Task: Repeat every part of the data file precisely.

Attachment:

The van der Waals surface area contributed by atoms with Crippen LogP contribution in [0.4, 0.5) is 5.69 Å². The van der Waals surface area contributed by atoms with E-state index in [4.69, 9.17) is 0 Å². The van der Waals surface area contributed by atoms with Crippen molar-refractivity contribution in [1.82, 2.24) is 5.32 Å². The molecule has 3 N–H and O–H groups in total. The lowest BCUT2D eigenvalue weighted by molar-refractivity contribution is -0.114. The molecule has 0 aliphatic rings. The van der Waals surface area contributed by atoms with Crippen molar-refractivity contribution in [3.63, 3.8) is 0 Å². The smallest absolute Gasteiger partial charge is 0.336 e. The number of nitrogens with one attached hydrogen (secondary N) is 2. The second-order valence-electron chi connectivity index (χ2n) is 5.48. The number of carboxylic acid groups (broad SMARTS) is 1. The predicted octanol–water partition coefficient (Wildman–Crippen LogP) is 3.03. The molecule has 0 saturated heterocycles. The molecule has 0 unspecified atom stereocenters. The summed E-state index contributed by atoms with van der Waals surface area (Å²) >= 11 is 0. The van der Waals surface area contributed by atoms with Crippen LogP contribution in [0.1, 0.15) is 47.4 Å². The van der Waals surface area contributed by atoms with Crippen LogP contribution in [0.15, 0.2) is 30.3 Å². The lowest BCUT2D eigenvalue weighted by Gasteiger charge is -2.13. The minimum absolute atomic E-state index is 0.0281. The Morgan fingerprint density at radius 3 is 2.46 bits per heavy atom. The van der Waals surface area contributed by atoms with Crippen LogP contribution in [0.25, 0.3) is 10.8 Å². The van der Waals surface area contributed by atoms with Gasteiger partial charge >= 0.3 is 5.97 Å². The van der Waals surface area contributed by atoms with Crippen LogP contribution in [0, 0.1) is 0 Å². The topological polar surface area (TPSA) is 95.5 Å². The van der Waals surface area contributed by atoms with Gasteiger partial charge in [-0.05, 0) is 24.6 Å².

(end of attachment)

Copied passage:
The van der Waals surface area contributed by atoms with Crippen LogP contribution in [0.4, 0.5) is 5.69 Å². The van der Waals surface area contributed by atoms with E-state index in [4.69, 9.17) is 0 Å². The van der Waals surface area contributed by atoms with Crippen molar-refractivity contribution in [1.82, 2.24) is 5.32 Å². The molecule has 3 N–H and O–H groups in total. The lowest BCUT2D eigenvalue weighted by molar-refractivity contribution is -0.114. The molecule has 0 aliphatic rings. The van der Waals surface area contributed by atoms with Crippen molar-refractivity contribution in [3.63, 3.8) is 0 Å². The smallest absolute Gasteiger partial charge is 0.336 e. The number of nitrogens with one attached hydrogen (secondary N) is 2. The second-order valence-electron chi connectivity index (χ2n) is 5.48. The number of carboxylic acid groups (broad SMARTS) is 1. The predicted octanol–water partition coefficient (Wildman–Crippen LogP) is 3.03. The molecule has 0 saturated heterocycles. The molecule has 0 unspecified atom stereocenters. The summed E-state index contributed by atoms with van der Waals surface area (Å²) >= 11 is 0. The van der Waals surface area contributed by atoms with Crippen LogP contribution in [0.1, 0.15) is 47.4 Å². The van der Waals surface area contributed by atoms with Crippen LogP contribution in [0.15, 0.2) is 30.3 Å². The lowest BCUT2D eigenvalue weighted by Gasteiger charge is -2.13. The minimum absolute atomic E-state index is 0.0281. The Morgan fingerprint density at radius 3 is 2.46 bits per heavy atom. The van der Waals surface area contributed by atoms with Crippen LogP contribution in [0.25, 0.3) is 10.8 Å². The van der Waals surface area contributed by atoms with Gasteiger partial charge >= 0.3 is 5.97 Å². The van der Waals surface area contributed by atoms with Crippen LogP contribution in [0, 0.1) is 0 Å². The topological polar surface area (TPSA) is 95.5 Å². The van der Waals surface area contributed by atoms with Gasteiger partial charge in [-0.05, 0) is 24.6 Å².